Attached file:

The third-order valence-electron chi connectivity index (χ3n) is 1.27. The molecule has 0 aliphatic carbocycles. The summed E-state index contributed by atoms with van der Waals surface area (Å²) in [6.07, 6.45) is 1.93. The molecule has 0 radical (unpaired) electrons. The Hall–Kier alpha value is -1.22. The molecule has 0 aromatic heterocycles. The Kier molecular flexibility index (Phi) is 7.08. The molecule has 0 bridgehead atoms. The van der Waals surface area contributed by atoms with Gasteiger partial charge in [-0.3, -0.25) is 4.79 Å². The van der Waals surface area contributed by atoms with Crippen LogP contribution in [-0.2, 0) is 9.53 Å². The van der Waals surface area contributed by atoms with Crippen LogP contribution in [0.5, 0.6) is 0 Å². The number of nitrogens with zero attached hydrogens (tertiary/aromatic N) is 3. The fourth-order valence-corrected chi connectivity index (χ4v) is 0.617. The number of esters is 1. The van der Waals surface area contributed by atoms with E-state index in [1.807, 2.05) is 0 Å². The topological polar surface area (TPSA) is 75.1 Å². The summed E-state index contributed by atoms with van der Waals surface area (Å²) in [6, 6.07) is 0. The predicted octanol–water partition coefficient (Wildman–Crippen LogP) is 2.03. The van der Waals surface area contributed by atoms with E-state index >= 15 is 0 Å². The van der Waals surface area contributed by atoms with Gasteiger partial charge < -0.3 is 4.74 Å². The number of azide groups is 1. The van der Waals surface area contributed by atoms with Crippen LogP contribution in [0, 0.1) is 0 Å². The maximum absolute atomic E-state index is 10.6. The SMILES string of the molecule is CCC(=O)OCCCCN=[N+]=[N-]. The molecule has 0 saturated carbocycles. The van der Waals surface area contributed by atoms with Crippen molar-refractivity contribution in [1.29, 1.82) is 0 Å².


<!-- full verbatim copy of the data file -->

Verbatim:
The third-order valence-electron chi connectivity index (χ3n) is 1.27. The molecule has 0 aliphatic carbocycles. The summed E-state index contributed by atoms with van der Waals surface area (Å²) in [6.07, 6.45) is 1.93. The molecule has 0 radical (unpaired) electrons. The Hall–Kier alpha value is -1.22. The molecule has 0 aromatic heterocycles. The Kier molecular flexibility index (Phi) is 7.08. The molecule has 0 bridgehead atoms. The van der Waals surface area contributed by atoms with Gasteiger partial charge in [-0.3, -0.25) is 4.79 Å². The van der Waals surface area contributed by atoms with Crippen LogP contribution in [-0.2, 0) is 9.53 Å². The van der Waals surface area contributed by atoms with Crippen LogP contribution in [0.5, 0.6) is 0 Å². The number of nitrogens with zero attached hydrogens (tertiary/aromatic N) is 3. The fourth-order valence-corrected chi connectivity index (χ4v) is 0.617. The number of esters is 1. The van der Waals surface area contributed by atoms with E-state index in [1.807, 2.05) is 0 Å². The topological polar surface area (TPSA) is 75.1 Å². The summed E-state index contributed by atoms with van der Waals surface area (Å²) in [6, 6.07) is 0. The predicted octanol–water partition coefficient (Wildman–Crippen LogP) is 2.03. The van der Waals surface area contributed by atoms with E-state index >= 15 is 0 Å². The van der Waals surface area contributed by atoms with Gasteiger partial charge < -0.3 is 4.74 Å². The number of azide groups is 1. The van der Waals surface area contributed by atoms with Crippen LogP contribution in [0, 0.1) is 0 Å². The maximum absolute atomic E-state index is 10.6. The SMILES string of the molecule is CCC(=O)OCCCCN=[N+]=[N-]. The molecule has 0 saturated carbocycles. The van der Waals surface area contributed by atoms with Crippen molar-refractivity contribution in [1.29, 1.82) is 0 Å².